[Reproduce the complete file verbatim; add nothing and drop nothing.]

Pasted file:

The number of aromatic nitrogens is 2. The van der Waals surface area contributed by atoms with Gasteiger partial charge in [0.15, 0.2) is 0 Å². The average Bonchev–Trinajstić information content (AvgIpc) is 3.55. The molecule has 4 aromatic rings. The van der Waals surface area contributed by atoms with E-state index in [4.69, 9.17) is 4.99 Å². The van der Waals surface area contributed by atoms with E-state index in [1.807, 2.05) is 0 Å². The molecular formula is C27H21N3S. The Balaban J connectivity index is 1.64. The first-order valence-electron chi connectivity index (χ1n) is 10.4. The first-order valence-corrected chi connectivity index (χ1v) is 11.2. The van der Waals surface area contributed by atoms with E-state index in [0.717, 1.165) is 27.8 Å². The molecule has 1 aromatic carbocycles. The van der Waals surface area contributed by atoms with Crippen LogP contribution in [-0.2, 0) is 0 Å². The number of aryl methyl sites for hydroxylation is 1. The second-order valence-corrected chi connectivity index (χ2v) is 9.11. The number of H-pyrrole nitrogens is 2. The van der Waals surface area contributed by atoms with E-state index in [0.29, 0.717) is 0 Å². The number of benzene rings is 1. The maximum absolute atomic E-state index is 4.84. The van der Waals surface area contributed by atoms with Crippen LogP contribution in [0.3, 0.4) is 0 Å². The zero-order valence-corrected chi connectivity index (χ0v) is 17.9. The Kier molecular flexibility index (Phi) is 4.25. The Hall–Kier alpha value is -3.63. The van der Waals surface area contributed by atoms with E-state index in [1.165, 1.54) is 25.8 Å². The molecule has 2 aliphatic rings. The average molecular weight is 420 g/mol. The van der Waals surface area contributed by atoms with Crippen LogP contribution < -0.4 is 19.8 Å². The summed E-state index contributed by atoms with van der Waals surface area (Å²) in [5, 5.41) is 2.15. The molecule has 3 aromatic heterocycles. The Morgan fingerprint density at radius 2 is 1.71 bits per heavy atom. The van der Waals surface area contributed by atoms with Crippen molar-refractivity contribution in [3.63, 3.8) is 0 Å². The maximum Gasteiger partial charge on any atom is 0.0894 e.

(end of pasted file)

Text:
The number of aromatic nitrogens is 2. The van der Waals surface area contributed by atoms with Gasteiger partial charge in [0.15, 0.2) is 0 Å². The average Bonchev–Trinajstić information content (AvgIpc) is 3.55. The molecule has 4 aromatic rings. The van der Waals surface area contributed by atoms with E-state index in [4.69, 9.17) is 4.99 Å². The van der Waals surface area contributed by atoms with E-state index in [1.807, 2.05) is 0 Å². The molecular formula is C27H21N3S. The Balaban J connectivity index is 1.64. The first-order valence-electron chi connectivity index (χ1n) is 10.4. The first-order valence-corrected chi connectivity index (χ1v) is 11.2. The van der Waals surface area contributed by atoms with E-state index in [0.717, 1.165) is 27.8 Å². The molecule has 1 aromatic carbocycles. The van der Waals surface area contributed by atoms with Crippen LogP contribution in [-0.2, 0) is 0 Å². The number of aryl methyl sites for hydroxylation is 1. The second-order valence-corrected chi connectivity index (χ2v) is 9.11. The number of H-pyrrole nitrogens is 2. The van der Waals surface area contributed by atoms with E-state index in [0.29, 0.717) is 0 Å². The number of benzene rings is 1. The maximum absolute atomic E-state index is 4.84. The van der Waals surface area contributed by atoms with Crippen LogP contribution in [0.3, 0.4) is 0 Å². The zero-order valence-corrected chi connectivity index (χ0v) is 17.9. The Kier molecular flexibility index (Phi) is 4.25. The Hall–Kier alpha value is -3.63. The van der Waals surface area contributed by atoms with E-state index in [1.165, 1.54) is 25.8 Å². The molecule has 2 aliphatic rings. The average molecular weight is 420 g/mol. The van der Waals surface area contributed by atoms with Crippen LogP contribution < -0.4 is 19.8 Å². The summed E-state index contributed by atoms with van der Waals surface area (Å²) in [5, 5.41) is 2.15. The molecule has 3 aromatic heterocycles. The Morgan fingerprint density at radius 2 is 1.71 bits per heavy atom. The van der Waals surface area contributed by atoms with Crippen molar-refractivity contribution in [3.63, 3.8) is 0 Å². The maximum Gasteiger partial charge on any atom is 0.0894 e.